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Amazon Personalize is the core recommendation engine that Amazon has been using to make suggestions on its website for decades, and in June, AWS made it generally available to the public.
To say that Amazon Personalize is battle-tested is an understatement. But is it right for you?
That depends on what you are trying to do. But you should ask yourself two questions: Are you ready for personalization? And do you really want Amazon to have all that data?
How Amazon Personalize works
Personalize is pretty straightforward, and while it takes some technical capabilities, it doesn't require a team of developers. The code is minimal and simple.
The first step is uploading the data to Amazon. This is the part that differs from other personalization options. Most other offerings reside in your existing IT infrastructure, but Amazon Personalize sits outside of it in AWS. You can load the data in bulk or as you collect it over time.
The second step is analysis and training. You map the transactions with your customers' visits, and Personalize begins to analyze the trends. The more data you feed it, the better recommendations will be made. As you map the desired features and algorithms, you gain a better picture of what your customers are doing.
The final step is to define the API calls that you will use to retrieve your recommendations. You can send a request to Amazon about the customer or a set of behaviors, and Personalize will make a recommendation based upon past activity. These recommendations can be real time and built into the user journey or in bulk, such as when they authenticate into the site.
Understanding if Personalize is a fit for you
The first thing to understand is that Amazon Personalize targets e-commerce sites. If you are not running an online store, then Personalize is not for you. If you are selling products on your site, then you need to ask yourself if you're ready for personalization.
The problem is that many firms invest in personalization technology before they are ready to implement it. This is especially evident in the number of organizations that purchase full-stack solutions, such as Sitecore or Adobe. These businesses use the full suite for basic web content management and don't use the advanced experience management tools. They usually have grand plans to do so, but when reality hits, they are too busy trying to get the basics right.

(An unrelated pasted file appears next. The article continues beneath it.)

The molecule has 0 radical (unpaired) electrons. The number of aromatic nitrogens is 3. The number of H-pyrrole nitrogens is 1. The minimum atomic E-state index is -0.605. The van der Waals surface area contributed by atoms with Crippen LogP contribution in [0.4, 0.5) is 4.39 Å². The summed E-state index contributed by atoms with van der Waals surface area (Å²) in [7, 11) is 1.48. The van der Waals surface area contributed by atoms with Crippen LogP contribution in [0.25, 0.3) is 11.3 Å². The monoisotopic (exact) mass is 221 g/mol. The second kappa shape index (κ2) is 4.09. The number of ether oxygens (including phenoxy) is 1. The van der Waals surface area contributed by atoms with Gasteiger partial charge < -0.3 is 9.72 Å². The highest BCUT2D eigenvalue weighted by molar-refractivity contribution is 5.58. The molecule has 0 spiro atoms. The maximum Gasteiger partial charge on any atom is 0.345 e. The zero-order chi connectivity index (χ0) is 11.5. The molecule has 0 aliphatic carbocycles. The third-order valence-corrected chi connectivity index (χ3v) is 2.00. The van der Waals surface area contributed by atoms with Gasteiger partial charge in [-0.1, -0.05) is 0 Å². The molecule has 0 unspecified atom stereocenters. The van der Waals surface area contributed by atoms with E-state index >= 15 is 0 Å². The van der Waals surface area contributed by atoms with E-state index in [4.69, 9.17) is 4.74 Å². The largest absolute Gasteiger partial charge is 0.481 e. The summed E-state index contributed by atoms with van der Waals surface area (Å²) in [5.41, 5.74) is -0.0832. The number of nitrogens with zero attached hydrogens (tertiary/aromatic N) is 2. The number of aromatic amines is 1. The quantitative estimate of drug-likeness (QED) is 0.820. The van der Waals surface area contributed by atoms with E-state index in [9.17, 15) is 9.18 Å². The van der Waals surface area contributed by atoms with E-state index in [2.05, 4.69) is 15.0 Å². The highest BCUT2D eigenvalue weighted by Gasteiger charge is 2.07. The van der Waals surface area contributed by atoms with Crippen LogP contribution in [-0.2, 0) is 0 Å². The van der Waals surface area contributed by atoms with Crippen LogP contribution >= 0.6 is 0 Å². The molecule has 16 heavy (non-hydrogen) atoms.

Before you get started
To start, you need to make sure that you've mastered the basics of e-commerce. Otherwise, time spent on personalization would be a waste. You need to have the following:
- the right content in place;
- a search engine optimization strategy that works;
- data to feed the personalization engine; and
- effective privacy and security controls.
If you have all of that in place, you are ready to customize the customer journey. Part of that is personalizing the journey through recommendations. However, understanding the people that come to your site and why is also important to do beforehand.
Of course, unlike those full-stack providers, trying Amazon Personalize is inexpensive and doesn't commit you to anything over the long term. Like all AWS offerings, it is a pay-as-you-go model that you can stop at any time.
The ideal profile for Personalize is a vendor with a sizable product selection that manufactures what it sells or has full control of its market. For example, Yamaha sells products on Amazon, but Yamaha makes a profit regardless of whether the products are sold on Amazon or its own site. But, if you directly compete with Amazon, you may want to think twice.
If you don't compete with Amazon and already have your e-commerce basics under control, give Personalize a try. It isn't expensive for you to start, but like any cloud offering, you should monitor your costs. Test it on a few of your customer journeys, and see what happens.
It may be just the boost your e-commerce site needs.